Edward Ruscha

Enco - Conway, Texas (from Five Views from the Panhandle Series)

1962, printed 2007

Artist
Edward Ruscha born 1937
Medium
Silver gelatin print
Dimensions
Unconfirmed: 250 x 203 mm
Frame: 380 x 380 x 45mm
Collection
ARTIST ROOMS
Tate and National Galleries of Scotland. Lent by Artist Rooms Foundation 2011
On long term loan
Reference
AL00242

Not on display

Summary

Enco – Conway, Texas (from Five Views from the Panhandle Series) 1962, printed 2007 is a black and white photograph taken by American artist Ed Ruscha. The image presents a gasoline station seen from across a road. Two cars, one pale and one black, are parked in front of the station and partially block the view of the building. A utility pole and a large circular sign stand next to the automobiles; the latter displays the station’s company name: Enco. Smaller signs and advertisements can also be seen on the façade of the building. A blurred form protrudes into the frame from the photograph’s upper edge, perhaps a visor or wind-deflector on the window of a car that Ruscha sat in. The position of this blurred form, the building, the cars and the road all serve to stress the horizontality of the image.

This image is part of a series made while Ruscha travelled on Route 66 from his childhood town, Oklahoma, to his home in Southern California in 1962. Most of the negatives produced – of gas stations he passed during the journey – were printed in his self-published book Twentysix Gasoline Stations in 1963. Additionally, five of these negatives were reproduced as large-scale prints in a small series titled Five Views from the Panhandle 2007, all of which can be found in the ARTIST ROOMS collection. Enco – Conway, Texas appears in both the book and the series, and of the other four photographs in the Panhandle series, Mobil – Shamrock, Texas 1962, printed 2007 (Tate AL00240), Fina – Groom, Texas 1962, printed 2007 (Tate AL00241) and Hudson – Amarillo, Texas 1962, printed 2007 (Tate AL00243) can also be found in the pages of Twentysix Gasoline Stations in smaller, slightly cropped formats.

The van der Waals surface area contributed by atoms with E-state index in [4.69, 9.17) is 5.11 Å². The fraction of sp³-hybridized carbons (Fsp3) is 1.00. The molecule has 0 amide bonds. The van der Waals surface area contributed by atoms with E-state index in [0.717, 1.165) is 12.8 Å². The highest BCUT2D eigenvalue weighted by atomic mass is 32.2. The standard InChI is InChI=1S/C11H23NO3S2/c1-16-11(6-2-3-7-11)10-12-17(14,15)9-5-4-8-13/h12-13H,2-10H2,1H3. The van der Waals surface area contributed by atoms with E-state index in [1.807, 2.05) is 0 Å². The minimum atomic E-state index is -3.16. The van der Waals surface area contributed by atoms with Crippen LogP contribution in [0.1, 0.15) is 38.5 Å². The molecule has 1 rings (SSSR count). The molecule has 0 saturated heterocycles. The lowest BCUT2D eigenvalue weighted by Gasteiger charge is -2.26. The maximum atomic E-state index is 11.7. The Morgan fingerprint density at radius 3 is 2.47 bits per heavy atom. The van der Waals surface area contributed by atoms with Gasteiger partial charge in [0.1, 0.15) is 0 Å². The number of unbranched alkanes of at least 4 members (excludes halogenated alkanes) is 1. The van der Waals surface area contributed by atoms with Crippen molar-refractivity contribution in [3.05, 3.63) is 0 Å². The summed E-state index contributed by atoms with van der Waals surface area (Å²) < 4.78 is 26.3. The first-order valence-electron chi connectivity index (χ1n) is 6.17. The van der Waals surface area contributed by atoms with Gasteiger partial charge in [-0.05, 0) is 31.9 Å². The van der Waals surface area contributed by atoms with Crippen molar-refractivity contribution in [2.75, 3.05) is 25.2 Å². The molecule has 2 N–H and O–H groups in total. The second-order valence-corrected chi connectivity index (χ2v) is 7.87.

In Five Views from the Panhandle and Twentysix Gasoline Stations Ruscha made the open road a site of artistic production, using his own car as a frame for his photographs. The gasoline station itself appears to reference the car culture that was emerging in California during the 1960s, with which Ruscha was personally involved as an active motorist. His interest in the functional spaces used by cars can also be seen in the later photobook Thirtyfour Parking Lots 1967 (see, for example, Tate AL00248, AL00271 and AL00263). Ruscha’s interest in representing Los Angeles’s automobile culture, as well as his use of vehicles, led the art critic Rosalind Krauss to describe the artist’s practice as one that makes the car a medium in itself (Rosalind Krauss, ‘“Specific” Objects’, RES: Anthropology and Aesthetics, no.46, Autumn 2004, p.222).

Through Ruscha’s practical reliance on the car and his focus on architectural subjects, both Twentysix Gasoline Stations and Five Views from Panhandle relate to the changing urban landscape of Los Angeles after the Second World War. The city’s geographic expansion and seclusion on the American West Coast necessitated the growth of new car-friendly infrastructures such as freeways, parking lots and gasoline stations. This led architectural historian Reyner Banham to describe Los Angeles as an ‘autopia’ – a city that privileges being experienced by car (Banham 1973, p.213). Of specific concern to Ruscha was the repetitive and stylistically unique forms that the city’s new infrastructures took. Speaking of this interest Ruscha has stated:

I would look at a building and disregard the purpose of that building (in this case, a commercial outlet to sell gasoline). I was really more interested in this crazy little design that was repeated by all the gas companies to make stations with an overhang to create shade for their customers. It seemed to me a very beautiful statement.
(Quoted in Rowell 2006, p.18.)

Ruscha’s preoccupation with the aesthetic form of these subjects also underscores his interest in the vernacular visual language of Los Angeles’s built environment, which he has also examined in the photobook Some Los Angeles Apartments 1965 and paintings such as Standard Study #3 1963 (Tate AR00050).

Further reading
Reyner Banham, Los Angeles: The Architecture of Four Ecologies, Middlesex 1973.
Margit Rowell, Ed Ruscha: Photographer, exhibition catalogue, Whitney Museum of American Art, New York 2006, reproduced p.116.
Mary Richards, Ed Ruscha, London 2008, photobook version reproduced p.32.

Aaron Shaw
University of Edinburgh
February 2016

The University of Edinburgh is a research partner of ARTIST ROOMS.

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